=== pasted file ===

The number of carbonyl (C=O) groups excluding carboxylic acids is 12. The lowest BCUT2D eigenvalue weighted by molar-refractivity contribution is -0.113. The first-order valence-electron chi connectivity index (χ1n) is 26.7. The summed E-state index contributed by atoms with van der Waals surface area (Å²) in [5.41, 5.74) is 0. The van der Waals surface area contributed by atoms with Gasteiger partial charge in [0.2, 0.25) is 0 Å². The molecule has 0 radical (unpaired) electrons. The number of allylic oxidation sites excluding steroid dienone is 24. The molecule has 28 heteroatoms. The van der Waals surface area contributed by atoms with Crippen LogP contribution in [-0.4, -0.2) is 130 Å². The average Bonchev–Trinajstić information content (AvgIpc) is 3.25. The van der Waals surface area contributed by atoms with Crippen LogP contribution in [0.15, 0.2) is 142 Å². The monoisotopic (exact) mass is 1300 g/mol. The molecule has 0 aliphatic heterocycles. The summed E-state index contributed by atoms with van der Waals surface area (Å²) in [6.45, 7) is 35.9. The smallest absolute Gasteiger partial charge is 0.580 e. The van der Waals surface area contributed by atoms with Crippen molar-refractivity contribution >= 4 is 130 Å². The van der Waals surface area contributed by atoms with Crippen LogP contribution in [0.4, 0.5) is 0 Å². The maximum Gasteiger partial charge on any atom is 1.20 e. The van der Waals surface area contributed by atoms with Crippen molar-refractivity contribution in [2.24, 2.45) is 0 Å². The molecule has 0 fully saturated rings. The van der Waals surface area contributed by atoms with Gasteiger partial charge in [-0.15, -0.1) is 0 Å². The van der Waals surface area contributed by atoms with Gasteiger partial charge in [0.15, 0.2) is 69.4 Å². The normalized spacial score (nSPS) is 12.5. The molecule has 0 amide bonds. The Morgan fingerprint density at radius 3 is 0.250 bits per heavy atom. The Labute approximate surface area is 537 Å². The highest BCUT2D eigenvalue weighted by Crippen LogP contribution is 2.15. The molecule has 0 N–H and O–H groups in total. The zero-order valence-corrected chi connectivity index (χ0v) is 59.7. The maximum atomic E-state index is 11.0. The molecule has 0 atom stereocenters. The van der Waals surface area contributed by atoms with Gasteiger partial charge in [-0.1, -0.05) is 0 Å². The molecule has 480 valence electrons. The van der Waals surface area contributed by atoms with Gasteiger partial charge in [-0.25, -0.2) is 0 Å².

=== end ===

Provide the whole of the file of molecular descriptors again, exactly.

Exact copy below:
The number of carbonyl (C=O) groups excluding carboxylic acids is 12. The lowest BCUT2D eigenvalue weighted by molar-refractivity contribution is -0.113. The first-order valence-electron chi connectivity index (χ1n) is 26.7. The summed E-state index contributed by atoms with van der Waals surface area (Å²) in [5.41, 5.74) is 0. The van der Waals surface area contributed by atoms with Gasteiger partial charge in [0.2, 0.25) is 0 Å². The molecule has 0 radical (unpaired) electrons. The number of allylic oxidation sites excluding steroid dienone is 24. The molecule has 28 heteroatoms. The van der Waals surface area contributed by atoms with Crippen LogP contribution in [-0.4, -0.2) is 130 Å². The average Bonchev–Trinajstić information content (AvgIpc) is 3.25. The van der Waals surface area contributed by atoms with Crippen LogP contribution in [0.15, 0.2) is 142 Å². The monoisotopic (exact) mass is 1300 g/mol. The molecule has 0 aliphatic heterocycles. The summed E-state index contributed by atoms with van der Waals surface area (Å²) in [6.45, 7) is 35.9. The smallest absolute Gasteiger partial charge is 0.580 e. The van der Waals surface area contributed by atoms with Crippen molar-refractivity contribution >= 4 is 130 Å². The van der Waals surface area contributed by atoms with Crippen LogP contribution in [0.4, 0.5) is 0 Å². The maximum Gasteiger partial charge on any atom is 1.20 e. The van der Waals surface area contributed by atoms with Crippen molar-refractivity contribution in [2.24, 2.45) is 0 Å². The molecule has 0 fully saturated rings. The van der Waals surface area contributed by atoms with Gasteiger partial charge in [-0.15, -0.1) is 0 Å². The van der Waals surface area contributed by atoms with Gasteiger partial charge in [0.15, 0.2) is 69.4 Å². The normalized spacial score (nSPS) is 12.5. The molecule has 0 amide bonds. The Morgan fingerprint density at radius 3 is 0.250 bits per heavy atom. The Labute approximate surface area is 537 Å². The highest BCUT2D eigenvalue weighted by Crippen LogP contribution is 2.15. The molecule has 0 N–H and O–H groups in total. The zero-order valence-corrected chi connectivity index (χ0v) is 59.7. The maximum atomic E-state index is 11.0. The molecule has 0 atom stereocenters. The van der Waals surface area contributed by atoms with Gasteiger partial charge in [-0.1, -0.05) is 0 Å². The molecule has 480 valence electrons. The van der Waals surface area contributed by atoms with Gasteiger partial charge in [-0.25, -0.2) is 0 Å².